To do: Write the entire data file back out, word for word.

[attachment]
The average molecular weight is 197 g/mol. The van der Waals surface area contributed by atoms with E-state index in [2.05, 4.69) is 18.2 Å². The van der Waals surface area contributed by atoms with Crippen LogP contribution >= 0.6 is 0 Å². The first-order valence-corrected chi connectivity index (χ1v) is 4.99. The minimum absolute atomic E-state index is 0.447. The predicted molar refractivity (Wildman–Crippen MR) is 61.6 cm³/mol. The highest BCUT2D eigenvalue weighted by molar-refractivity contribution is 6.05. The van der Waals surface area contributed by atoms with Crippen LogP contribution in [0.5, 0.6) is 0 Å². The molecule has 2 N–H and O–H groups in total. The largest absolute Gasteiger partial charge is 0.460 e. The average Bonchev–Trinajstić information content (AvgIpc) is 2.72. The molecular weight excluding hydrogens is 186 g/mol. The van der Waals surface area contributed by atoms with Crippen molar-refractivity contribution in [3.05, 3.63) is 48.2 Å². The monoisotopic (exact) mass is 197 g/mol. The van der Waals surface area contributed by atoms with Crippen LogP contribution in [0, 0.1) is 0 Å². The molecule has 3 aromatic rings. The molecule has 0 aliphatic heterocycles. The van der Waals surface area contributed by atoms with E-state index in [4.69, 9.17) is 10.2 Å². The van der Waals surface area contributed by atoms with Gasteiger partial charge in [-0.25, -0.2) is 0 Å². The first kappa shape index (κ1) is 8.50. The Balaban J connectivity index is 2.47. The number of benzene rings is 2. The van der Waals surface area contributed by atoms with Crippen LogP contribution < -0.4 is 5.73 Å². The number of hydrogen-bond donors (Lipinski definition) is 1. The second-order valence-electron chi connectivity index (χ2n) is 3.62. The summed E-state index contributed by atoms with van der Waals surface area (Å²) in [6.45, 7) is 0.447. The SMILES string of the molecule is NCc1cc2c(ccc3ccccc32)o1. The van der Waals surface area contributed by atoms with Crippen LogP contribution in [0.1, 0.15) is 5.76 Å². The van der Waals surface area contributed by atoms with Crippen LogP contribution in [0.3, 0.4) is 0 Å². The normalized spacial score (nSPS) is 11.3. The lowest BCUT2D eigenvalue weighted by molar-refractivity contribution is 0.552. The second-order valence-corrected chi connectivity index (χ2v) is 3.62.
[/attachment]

The average molecular weight is 197 g/mol. The van der Waals surface area contributed by atoms with E-state index in [2.05, 4.69) is 18.2 Å². The van der Waals surface area contributed by atoms with Crippen LogP contribution >= 0.6 is 0 Å². The first-order valence-corrected chi connectivity index (χ1v) is 4.99. The minimum absolute atomic E-state index is 0.447. The predicted molar refractivity (Wildman–Crippen MR) is 61.6 cm³/mol. The highest BCUT2D eigenvalue weighted by molar-refractivity contribution is 6.05. The van der Waals surface area contributed by atoms with Crippen LogP contribution in [0.5, 0.6) is 0 Å². The molecule has 2 N–H and O–H groups in total. The largest absolute Gasteiger partial charge is 0.460 e. The average Bonchev–Trinajstić information content (AvgIpc) is 2.72. The molecular weight excluding hydrogens is 186 g/mol. The van der Waals surface area contributed by atoms with Crippen molar-refractivity contribution in [3.05, 3.63) is 48.2 Å². The monoisotopic (exact) mass is 197 g/mol. The van der Waals surface area contributed by atoms with Crippen LogP contribution in [0, 0.1) is 0 Å². The molecule has 3 aromatic rings. The molecule has 0 aliphatic heterocycles. The van der Waals surface area contributed by atoms with E-state index in [4.69, 9.17) is 10.2 Å². The van der Waals surface area contributed by atoms with Gasteiger partial charge in [-0.25, -0.2) is 0 Å². The first kappa shape index (κ1) is 8.50. The Balaban J connectivity index is 2.47. The number of benzene rings is 2. The van der Waals surface area contributed by atoms with Crippen LogP contribution < -0.4 is 5.73 Å². The number of hydrogen-bond donors (Lipinski definition) is 1. The second-order valence-electron chi connectivity index (χ2n) is 3.62. The summed E-state index contributed by atoms with van der Waals surface area (Å²) in [6.45, 7) is 0.447. The SMILES string of the molecule is NCc1cc2c(ccc3ccccc32)o1. The van der Waals surface area contributed by atoms with Crippen LogP contribution in [0.1, 0.15) is 5.76 Å². The van der Waals surface area contributed by atoms with Crippen LogP contribution in [0.3, 0.4) is 0 Å². The normalized spacial score (nSPS) is 11.3. The lowest BCUT2D eigenvalue weighted by molar-refractivity contribution is 0.552. The second-order valence-corrected chi connectivity index (χ2v) is 3.62.